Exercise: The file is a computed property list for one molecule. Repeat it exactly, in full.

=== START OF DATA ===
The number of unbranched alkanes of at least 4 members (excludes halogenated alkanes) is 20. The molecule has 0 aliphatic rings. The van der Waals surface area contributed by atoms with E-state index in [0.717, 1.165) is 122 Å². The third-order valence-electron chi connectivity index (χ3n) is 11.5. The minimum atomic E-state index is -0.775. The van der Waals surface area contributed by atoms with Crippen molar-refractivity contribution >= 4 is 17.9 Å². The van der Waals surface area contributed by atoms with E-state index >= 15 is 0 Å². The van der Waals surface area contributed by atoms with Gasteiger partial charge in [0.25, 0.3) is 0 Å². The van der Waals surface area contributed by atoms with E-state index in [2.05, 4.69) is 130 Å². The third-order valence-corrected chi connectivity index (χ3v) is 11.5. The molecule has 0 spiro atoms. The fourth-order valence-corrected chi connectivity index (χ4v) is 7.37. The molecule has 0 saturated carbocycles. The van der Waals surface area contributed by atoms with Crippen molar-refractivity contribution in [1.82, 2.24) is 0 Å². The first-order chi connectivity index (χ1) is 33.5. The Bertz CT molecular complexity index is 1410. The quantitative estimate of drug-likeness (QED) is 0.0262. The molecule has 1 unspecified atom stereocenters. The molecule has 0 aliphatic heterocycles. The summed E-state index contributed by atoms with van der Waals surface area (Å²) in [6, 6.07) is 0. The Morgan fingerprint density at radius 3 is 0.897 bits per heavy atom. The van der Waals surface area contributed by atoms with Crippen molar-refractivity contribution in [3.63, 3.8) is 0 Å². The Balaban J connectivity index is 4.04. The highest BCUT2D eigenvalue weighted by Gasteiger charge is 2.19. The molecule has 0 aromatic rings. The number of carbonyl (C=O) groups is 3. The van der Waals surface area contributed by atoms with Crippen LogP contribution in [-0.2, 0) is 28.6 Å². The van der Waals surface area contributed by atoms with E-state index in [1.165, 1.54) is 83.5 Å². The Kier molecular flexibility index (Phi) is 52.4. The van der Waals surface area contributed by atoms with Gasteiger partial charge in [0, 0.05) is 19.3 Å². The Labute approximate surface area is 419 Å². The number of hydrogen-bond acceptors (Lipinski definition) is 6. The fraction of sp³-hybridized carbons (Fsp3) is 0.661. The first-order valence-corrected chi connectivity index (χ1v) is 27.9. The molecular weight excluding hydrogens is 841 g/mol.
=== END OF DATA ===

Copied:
The number of unbranched alkanes of at least 4 members (excludes halogenated alkanes) is 20. The molecule has 0 aliphatic rings. The van der Waals surface area contributed by atoms with E-state index in [0.717, 1.165) is 122 Å². The third-order valence-electron chi connectivity index (χ3n) is 11.5. The minimum atomic E-state index is -0.775. The van der Waals surface area contributed by atoms with Crippen molar-refractivity contribution >= 4 is 17.9 Å². The van der Waals surface area contributed by atoms with E-state index >= 15 is 0 Å². The van der Waals surface area contributed by atoms with Gasteiger partial charge in [0.25, 0.3) is 0 Å². The van der Waals surface area contributed by atoms with E-state index in [2.05, 4.69) is 130 Å². The third-order valence-corrected chi connectivity index (χ3v) is 11.5. The molecule has 0 spiro atoms. The fourth-order valence-corrected chi connectivity index (χ4v) is 7.37. The molecule has 0 saturated carbocycles. The van der Waals surface area contributed by atoms with Crippen molar-refractivity contribution in [1.82, 2.24) is 0 Å². The first-order chi connectivity index (χ1) is 33.5. The Bertz CT molecular complexity index is 1410. The quantitative estimate of drug-likeness (QED) is 0.0262. The molecule has 1 unspecified atom stereocenters. The molecule has 0 aliphatic heterocycles. The summed E-state index contributed by atoms with van der Waals surface area (Å²) in [6, 6.07) is 0. The Morgan fingerprint density at radius 3 is 0.897 bits per heavy atom. The van der Waals surface area contributed by atoms with Crippen molar-refractivity contribution in [3.63, 3.8) is 0 Å². The Balaban J connectivity index is 4.04. The highest BCUT2D eigenvalue weighted by Gasteiger charge is 2.19. The molecule has 0 aromatic rings. The number of carbonyl (C=O) groups is 3. The van der Waals surface area contributed by atoms with Crippen LogP contribution in [-0.2, 0) is 28.6 Å². The van der Waals surface area contributed by atoms with E-state index in [1.165, 1.54) is 83.5 Å². The Kier molecular flexibility index (Phi) is 52.4. The van der Waals surface area contributed by atoms with Gasteiger partial charge in [0, 0.05) is 19.3 Å². The Labute approximate surface area is 419 Å². The number of hydrogen-bond acceptors (Lipinski definition) is 6. The fraction of sp³-hybridized carbons (Fsp3) is 0.661. The first-order valence-corrected chi connectivity index (χ1v) is 27.9. The molecular weight excluding hydrogens is 841 g/mol.